Woman showing her mother information about hearing loss and hearing aids in the kitchen.

When your mother is always a few seconds too late to react to the punchline of a joke or your father quits talking on the phone because it’s too tough to hear, it is time to discuss hearing aids. Although hearing loss is detectable in a quarter of individuals from 65 yo74 and 50% of people over 75, getting them to recognize their difficulties can be another matter altogether. Most individuals won’t even detect how much their hearing has changed because it worsens gradually. And even if they are cognizant of their hearing loss, it can be a big step getting them to admit they need hearing aids. The following guidance can help you frame your discussion to ensure it hits the right note.

How to Discuss Hearing Aids With a Loved One

Recognize That it Won’t be a Single Conversation But a Process

Before having the conversation, take the time to think about what you will say and how your loved one will react. As you think about this, remember that it will be a process not a single conversation. Your loved one may take weeks or months of conversations to admit to hearing loss. And that’s fine! Allow the conversations to have a natural flow. TOne thing you don’t want to do is push your loved one into getting hearing aids before they are prepared. If somebody refuses to wear their hearing aids, they don’t do much good after all.

Find Your Moment

When your loved one is by themselves and relaxed would be the best time. Holidays or large gatherings can be stressful and could draw more attention to your family member’s hearing problems, making them hypersensitive to any perceived attack. A one-on-one talk with no background noise also ensures that your loved one hears you correctly and can engage in the conversation.

Be Open And Direct in Your Approach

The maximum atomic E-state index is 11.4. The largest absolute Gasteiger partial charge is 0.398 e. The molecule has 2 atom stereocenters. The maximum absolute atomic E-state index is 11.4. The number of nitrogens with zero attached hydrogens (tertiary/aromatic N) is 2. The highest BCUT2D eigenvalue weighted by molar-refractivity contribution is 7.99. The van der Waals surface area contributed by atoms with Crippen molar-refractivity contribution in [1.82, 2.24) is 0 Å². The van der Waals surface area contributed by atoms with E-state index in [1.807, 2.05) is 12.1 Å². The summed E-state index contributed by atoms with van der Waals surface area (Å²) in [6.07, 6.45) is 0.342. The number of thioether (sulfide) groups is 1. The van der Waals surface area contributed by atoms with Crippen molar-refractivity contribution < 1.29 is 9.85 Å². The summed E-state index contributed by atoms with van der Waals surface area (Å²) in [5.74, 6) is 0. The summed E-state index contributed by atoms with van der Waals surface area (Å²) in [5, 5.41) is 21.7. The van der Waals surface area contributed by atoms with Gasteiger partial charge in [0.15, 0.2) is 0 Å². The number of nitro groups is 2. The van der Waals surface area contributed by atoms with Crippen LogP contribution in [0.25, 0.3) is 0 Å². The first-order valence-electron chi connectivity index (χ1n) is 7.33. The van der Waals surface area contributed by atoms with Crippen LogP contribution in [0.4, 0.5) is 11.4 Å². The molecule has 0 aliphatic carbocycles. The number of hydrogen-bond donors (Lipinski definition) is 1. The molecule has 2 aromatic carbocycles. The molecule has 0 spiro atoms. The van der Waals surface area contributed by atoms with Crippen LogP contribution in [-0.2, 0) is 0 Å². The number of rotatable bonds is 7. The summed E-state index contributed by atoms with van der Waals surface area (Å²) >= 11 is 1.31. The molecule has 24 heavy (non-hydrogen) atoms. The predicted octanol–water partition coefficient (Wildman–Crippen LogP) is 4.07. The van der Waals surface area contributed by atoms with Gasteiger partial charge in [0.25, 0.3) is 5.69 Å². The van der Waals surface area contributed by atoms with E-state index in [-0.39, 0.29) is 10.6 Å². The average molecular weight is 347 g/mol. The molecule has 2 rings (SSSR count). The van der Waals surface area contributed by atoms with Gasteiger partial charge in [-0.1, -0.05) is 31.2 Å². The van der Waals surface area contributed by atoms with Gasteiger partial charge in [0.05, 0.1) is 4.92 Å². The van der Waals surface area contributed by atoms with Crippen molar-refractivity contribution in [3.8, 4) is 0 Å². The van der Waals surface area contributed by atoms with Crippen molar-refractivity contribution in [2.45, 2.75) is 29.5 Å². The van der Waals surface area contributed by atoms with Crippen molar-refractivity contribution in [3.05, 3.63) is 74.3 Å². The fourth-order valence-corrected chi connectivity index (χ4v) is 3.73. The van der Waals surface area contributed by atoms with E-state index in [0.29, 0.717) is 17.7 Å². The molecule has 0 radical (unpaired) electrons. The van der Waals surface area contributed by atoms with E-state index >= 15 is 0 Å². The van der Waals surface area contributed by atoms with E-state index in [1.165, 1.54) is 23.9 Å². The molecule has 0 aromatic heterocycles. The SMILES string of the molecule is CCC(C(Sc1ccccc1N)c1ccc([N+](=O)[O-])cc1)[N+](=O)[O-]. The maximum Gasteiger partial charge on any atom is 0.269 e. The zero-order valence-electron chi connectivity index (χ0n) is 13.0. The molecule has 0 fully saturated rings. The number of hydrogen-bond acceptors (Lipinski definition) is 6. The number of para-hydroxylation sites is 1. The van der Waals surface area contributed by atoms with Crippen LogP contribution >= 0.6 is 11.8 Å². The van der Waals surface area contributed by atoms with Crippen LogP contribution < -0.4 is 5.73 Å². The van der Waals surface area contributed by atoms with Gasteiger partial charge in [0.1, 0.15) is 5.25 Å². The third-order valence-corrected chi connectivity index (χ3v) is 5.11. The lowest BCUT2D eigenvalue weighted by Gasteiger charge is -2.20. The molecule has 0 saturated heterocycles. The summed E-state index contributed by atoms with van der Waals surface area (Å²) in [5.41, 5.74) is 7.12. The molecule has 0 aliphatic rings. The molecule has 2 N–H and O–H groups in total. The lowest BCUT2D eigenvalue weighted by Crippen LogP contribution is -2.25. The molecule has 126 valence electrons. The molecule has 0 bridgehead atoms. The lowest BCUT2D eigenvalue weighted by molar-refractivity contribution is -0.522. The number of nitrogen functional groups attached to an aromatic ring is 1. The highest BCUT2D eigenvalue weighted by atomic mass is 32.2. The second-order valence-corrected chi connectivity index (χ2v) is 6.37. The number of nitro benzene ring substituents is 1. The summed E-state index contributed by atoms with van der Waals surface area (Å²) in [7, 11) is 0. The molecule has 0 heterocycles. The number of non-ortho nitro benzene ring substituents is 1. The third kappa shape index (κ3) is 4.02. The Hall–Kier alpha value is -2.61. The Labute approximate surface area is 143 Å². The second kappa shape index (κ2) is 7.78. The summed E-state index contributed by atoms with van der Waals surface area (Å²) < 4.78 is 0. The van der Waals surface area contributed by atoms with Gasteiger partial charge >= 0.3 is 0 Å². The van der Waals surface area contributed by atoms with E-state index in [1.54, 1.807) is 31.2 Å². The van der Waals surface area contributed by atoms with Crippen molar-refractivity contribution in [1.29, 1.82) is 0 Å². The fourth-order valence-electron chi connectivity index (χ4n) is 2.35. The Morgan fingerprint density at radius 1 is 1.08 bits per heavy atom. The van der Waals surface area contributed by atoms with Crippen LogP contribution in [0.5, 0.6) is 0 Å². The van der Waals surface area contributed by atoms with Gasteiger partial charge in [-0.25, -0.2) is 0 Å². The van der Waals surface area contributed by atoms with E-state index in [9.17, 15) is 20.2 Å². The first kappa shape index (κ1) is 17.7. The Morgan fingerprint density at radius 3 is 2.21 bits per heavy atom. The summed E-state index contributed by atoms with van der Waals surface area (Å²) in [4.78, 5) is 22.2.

Now is not the time to beat around the bush with vague pronouncements about your worries. Be direct: “Mom, I’d like to speak with you concerning your hearing”. Offer clear examples of symptoms you’ve recognized, such as having a hard time hearing television shows asking people to repeat themselves, complaining that others mumble, or missing content in important conversations. Focus on how your loved one’s hearing issues effect their day to day life rather than focusing on their hearing itself. For instance, “I’ve noticed that you don’t spend as much time with your friends, and I wonder if your hearing issue might be the reason for that”.

Acknowledge Their Concerns And Underlying Fears

Hearing loss often corresponds to a broader fear of losing independence, particularly for older adults dealing with physical frailty or other age-related changes. If your loved one is reluctant to talk about hearing aids or denies the problem, try to understand where he or she is coming from. Acknowledge how difficult this conversation can be. Waite until later if the conversation begins to go south.

Offer Next Steps

The most successful discussions about hearing loss take place when both parties work together to make the right decisions. Part of your loved one’s reluctance to admit to hearing loss may be that he or she feels overwhelmed about the process of purchasing hearing aids. So that you can make the journey as smooth as possible, offer assistance. Before you have that conversation, print out our information. We can also check to see if we accept your loved one’s insurance before they call. Information about the commonness of hearing issues might help people who feel sensitive or ashamed about their hearing loss.

Recognize That Hearing Aids Aren’t The End of The Process

So your talks were persuasive and your loved one has agreed to consider hearing aids. Great! But there’s more to it than that. Adjusting to life with hearing aids will take time. Your loved one has to cope with a new device, new sounds and has to develop new habits. During this period of adjustment, be an advocate. Take seriously any concerns your family member may have with their new hearing aids.

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